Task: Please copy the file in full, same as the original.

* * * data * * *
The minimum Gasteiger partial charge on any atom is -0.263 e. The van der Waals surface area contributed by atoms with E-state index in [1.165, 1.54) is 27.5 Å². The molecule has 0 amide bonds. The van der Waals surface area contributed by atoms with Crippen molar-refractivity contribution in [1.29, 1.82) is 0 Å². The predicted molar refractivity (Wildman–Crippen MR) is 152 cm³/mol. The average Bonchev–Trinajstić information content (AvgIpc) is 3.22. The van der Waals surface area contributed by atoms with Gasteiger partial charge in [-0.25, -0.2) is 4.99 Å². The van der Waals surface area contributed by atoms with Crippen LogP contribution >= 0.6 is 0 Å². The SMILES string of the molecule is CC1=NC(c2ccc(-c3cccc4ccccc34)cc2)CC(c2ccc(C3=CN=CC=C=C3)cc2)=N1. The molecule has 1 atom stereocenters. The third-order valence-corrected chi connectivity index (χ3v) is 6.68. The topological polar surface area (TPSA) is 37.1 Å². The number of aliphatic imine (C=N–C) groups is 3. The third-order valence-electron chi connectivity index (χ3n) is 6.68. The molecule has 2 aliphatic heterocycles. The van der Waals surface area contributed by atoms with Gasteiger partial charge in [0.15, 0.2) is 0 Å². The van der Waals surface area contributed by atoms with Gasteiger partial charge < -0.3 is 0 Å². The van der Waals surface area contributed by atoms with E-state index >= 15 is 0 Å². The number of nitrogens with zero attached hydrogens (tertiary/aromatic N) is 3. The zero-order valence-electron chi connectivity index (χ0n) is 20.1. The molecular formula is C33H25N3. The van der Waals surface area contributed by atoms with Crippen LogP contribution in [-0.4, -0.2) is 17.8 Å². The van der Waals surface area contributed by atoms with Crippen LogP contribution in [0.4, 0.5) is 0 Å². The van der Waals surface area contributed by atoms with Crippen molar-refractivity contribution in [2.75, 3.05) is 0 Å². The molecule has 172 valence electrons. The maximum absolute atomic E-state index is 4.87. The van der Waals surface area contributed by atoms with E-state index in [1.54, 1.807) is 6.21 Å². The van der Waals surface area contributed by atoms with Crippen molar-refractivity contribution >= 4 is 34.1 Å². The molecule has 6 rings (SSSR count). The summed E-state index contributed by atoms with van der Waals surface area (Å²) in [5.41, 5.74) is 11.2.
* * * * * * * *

The minimum Gasteiger partial charge on any atom is -0.263 e. The van der Waals surface area contributed by atoms with E-state index in [1.165, 1.54) is 27.5 Å². The molecule has 0 amide bonds. The van der Waals surface area contributed by atoms with Crippen molar-refractivity contribution in [1.29, 1.82) is 0 Å². The predicted molar refractivity (Wildman–Crippen MR) is 152 cm³/mol. The average Bonchev–Trinajstić information content (AvgIpc) is 3.22. The van der Waals surface area contributed by atoms with Gasteiger partial charge in [-0.25, -0.2) is 4.99 Å². The van der Waals surface area contributed by atoms with Crippen LogP contribution >= 0.6 is 0 Å². The SMILES string of the molecule is CC1=NC(c2ccc(-c3cccc4ccccc34)cc2)CC(c2ccc(C3=CN=CC=C=C3)cc2)=N1. The molecule has 1 atom stereocenters. The third-order valence-corrected chi connectivity index (χ3v) is 6.68. The topological polar surface area (TPSA) is 37.1 Å². The number of aliphatic imine (C=N–C) groups is 3. The third-order valence-electron chi connectivity index (χ3n) is 6.68. The molecule has 2 aliphatic heterocycles. The van der Waals surface area contributed by atoms with Gasteiger partial charge in [0.15, 0.2) is 0 Å². The van der Waals surface area contributed by atoms with Gasteiger partial charge < -0.3 is 0 Å². The van der Waals surface area contributed by atoms with E-state index >= 15 is 0 Å². The number of nitrogens with zero attached hydrogens (tertiary/aromatic N) is 3. The zero-order valence-electron chi connectivity index (χ0n) is 20.1. The molecular formula is C33H25N3. The van der Waals surface area contributed by atoms with Crippen LogP contribution in [-0.4, -0.2) is 17.8 Å². The van der Waals surface area contributed by atoms with Crippen LogP contribution in [0.4, 0.5) is 0 Å². The van der Waals surface area contributed by atoms with Crippen molar-refractivity contribution in [2.75, 3.05) is 0 Å². The molecule has 172 valence electrons. The maximum absolute atomic E-state index is 4.87. The van der Waals surface area contributed by atoms with E-state index in [1.54, 1.807) is 6.21 Å². The van der Waals surface area contributed by atoms with Crippen molar-refractivity contribution >= 4 is 34.1 Å². The molecule has 6 rings (SSSR count). The summed E-state index contributed by atoms with van der Waals surface area (Å²) in [5.41, 5.74) is 11.2.